You briefly mention the controversial front-of-package nutritional labels in the book. Do you support any version of these?
Oh no. I’m on record that there shouldn’t be any labels or health claims on the front of packages at all. If there has to be one then I would advocate for calories of the whole package. Calories-per-serving is a huge source of confusion.
In the introduction you call yourselves “consummate foodies,” which is not a label people necessarily associate with nutritionists…
My love of food is the reason I go interested in all of this. In High School a friend of my mother’s was a cookbook collector and oh how I wish I had her collection. She told me if I liked food then I should study it. But the options then were either agriculture or dietetics and since I’m a city girl [Nestle grew up in New York City] I never considered agriculture. It took me decades to find out how much agriculture had to do with what we eat on a daily basis.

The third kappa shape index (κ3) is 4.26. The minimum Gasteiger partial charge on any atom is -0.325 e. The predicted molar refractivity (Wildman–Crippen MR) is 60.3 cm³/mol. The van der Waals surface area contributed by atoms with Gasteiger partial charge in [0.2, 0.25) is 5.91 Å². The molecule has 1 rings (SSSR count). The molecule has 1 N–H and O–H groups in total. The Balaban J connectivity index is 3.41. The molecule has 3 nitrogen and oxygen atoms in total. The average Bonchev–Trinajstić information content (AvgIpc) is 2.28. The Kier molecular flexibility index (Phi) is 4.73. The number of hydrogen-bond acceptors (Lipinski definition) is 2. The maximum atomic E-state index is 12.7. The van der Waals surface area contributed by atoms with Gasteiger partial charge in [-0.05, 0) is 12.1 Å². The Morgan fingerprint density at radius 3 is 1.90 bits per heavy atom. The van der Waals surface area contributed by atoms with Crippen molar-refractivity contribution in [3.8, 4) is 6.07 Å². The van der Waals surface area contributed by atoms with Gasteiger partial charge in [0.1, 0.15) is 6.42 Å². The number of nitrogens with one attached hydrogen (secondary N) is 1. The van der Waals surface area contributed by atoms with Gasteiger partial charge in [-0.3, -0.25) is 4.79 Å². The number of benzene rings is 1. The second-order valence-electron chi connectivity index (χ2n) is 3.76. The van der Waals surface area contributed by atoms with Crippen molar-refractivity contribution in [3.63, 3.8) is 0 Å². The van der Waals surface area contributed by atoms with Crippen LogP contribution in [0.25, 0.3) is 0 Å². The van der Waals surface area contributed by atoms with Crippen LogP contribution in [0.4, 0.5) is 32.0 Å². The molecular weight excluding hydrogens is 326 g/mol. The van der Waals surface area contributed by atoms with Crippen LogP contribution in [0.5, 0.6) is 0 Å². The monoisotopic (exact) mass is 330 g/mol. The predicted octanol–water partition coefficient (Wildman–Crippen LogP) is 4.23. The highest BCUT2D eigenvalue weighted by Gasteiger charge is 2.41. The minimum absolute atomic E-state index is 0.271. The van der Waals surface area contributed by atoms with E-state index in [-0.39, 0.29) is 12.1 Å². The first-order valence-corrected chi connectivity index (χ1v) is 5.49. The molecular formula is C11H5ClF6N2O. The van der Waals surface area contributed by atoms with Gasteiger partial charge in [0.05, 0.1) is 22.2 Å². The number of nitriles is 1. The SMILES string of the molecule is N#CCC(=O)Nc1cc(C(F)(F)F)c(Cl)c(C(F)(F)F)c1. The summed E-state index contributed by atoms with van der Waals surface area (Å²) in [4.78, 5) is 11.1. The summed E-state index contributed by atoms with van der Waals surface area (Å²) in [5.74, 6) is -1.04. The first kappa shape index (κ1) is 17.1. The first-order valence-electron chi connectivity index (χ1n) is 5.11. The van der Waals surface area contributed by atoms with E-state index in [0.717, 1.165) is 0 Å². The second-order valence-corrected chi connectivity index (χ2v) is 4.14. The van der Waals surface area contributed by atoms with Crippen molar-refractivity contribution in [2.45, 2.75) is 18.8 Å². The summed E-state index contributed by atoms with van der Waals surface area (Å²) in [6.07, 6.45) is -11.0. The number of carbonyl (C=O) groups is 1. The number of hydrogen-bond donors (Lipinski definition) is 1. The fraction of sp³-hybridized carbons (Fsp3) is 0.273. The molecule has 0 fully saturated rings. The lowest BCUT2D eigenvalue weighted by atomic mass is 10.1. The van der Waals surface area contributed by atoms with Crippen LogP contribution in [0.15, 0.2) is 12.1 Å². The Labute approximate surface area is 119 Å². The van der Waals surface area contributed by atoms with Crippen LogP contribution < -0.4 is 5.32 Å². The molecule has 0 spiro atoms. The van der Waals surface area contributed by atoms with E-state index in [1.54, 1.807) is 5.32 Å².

So I went to Berkeley as a dietetics major and lasted exactly one day. It was not a happy experience for me. I ended up being a science major and didn’t get back to food until many years later when I was given a nutrition course to teach. It was like falling in love. I was in a biology department and I could see that it was the perfect way to teach undergrad bio. Cell biology made everyone’s eyes glaze over, but nutrition made everyone perk up and start talking. I loved that you could go from science to politics in just one lecture. Everything you were doing in the science department was reflected in the culture and society. I figured that out on the first day I was doing research for the course and I never looked back.